Staff Reviews

Nico Walker: Veteran, Bank Robber, Prisoner, and Now a Lauded Novelist

Nico Walker — the debut author who is making waves with his novel, Cherry — did not follow a traditional track to publishing his first novel. At the age many young authors would attend writing classes or workshops, Walker served as a medic in Iraq. Later, he’d return to the United States with PTSD and became addicted to heroin—a habit that he supplemented by robbing banks in the Cleveland area. He is now serving 11 years in a Kentucky federal prison for those crimes, where he wrote Cherry on a typewriter.

 

The book was later sold to Knopf, and movie rights have been acquired by the Russo brothers, who directed Avengers: Infinity War.

 

 

The novel seems to fictionalize this experience, pulling the reader into Walker’s gritty worldview with lean, choppy prose that’s comparable to Donald Ray Pollock’s, who also hails from Ohio. The book is a tough read, blending a nameless narrator’s love story with strong imagery of war and addiction, but its critical reception has been strong. Vulture mused that Cherry “might be the first great novel of the opioid epidemic.”

Put Cherry on hold today.

Dying to Know How HBO’s Sharp Objects Miniseries Ends? Then Read Gillian Flynn’s Great Novel

Many readers recognize Gillian Flynn as the author of Gone Girl, the 2012 best-selling novel that earned the former Entertainment Weekly critic a massive fanbase. But the author launched her career in 2006 with an equally creepy and sinister work titled Sharp Objects. The novel follows Camille Preaker, a reporter with a complicated family history who returns to her own small town to report on a murder. As fans of Gone Girl already know, the novel is littered with dark secrets and surprising twists. Even Stephen King was a fan upon the novel’s release, stating: “To say this is a terrific debut novel is really too mild.”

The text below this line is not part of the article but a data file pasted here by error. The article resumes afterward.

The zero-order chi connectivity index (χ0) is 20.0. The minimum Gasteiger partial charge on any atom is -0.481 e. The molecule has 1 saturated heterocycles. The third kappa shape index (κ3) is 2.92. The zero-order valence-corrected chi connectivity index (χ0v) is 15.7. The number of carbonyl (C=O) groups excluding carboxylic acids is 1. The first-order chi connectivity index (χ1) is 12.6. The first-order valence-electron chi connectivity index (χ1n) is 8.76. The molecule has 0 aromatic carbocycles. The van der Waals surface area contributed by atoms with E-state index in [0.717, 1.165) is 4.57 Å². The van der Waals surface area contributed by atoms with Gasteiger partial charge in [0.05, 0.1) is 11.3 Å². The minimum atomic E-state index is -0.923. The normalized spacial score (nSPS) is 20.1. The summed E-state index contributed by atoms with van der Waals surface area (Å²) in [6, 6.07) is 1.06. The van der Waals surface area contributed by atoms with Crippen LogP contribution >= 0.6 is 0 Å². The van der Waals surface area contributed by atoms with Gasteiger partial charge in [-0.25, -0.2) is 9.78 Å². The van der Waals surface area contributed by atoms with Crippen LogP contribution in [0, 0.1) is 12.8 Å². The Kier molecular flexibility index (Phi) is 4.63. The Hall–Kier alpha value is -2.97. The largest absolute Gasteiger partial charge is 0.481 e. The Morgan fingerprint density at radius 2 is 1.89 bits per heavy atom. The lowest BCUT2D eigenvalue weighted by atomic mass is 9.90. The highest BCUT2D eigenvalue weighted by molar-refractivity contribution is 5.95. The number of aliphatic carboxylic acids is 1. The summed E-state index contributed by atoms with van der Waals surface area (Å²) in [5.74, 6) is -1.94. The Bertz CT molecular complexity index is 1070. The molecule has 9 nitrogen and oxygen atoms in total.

Sharp Objects has stirred up a lot more interest recently because of a new miniseries on HBO. The series features Amy Adams as Preaker, as well as some script writing from Flynn. Though the series has aired three out of eight episodes, you can beat HBO to the punch by reading (or listening) to Sharp Objects. You can place your hold below.

Sharp Objects

Michael Pollan Weighs the Therapeutic Value of Psychedelic Drugs in How to Change Your Mind

Psychedelic drugs like LSD and “magic” mushrooms tend to stir up a particular association with the rebellious youth of the late ‘60s. But Michael Pollan, the respected journalist who deconstructed American eating habits in books like The Omnivore’s Dilemma, has started a psychedelic conversation that has nothing to do with rebellion.

In How to Change Your Mind: What the New Science About Psychedelics Teaches us About Dying, Addiction, Depression, and Transcendence, Pollan argues that psychedelic experiences can be useful—and therapeutic—for patients with repetitive brain patterns. Through meticulous research, Pollan presents a compelling exploration of LSD and psilocybin treatment for those suffering from depression, alcoholism, and anxiety. For interested parties and skeptics alike, Pollan’s exploration of the subject comes mixes enough science and history with his own personal experiences to make for a compelling trip.

Translate »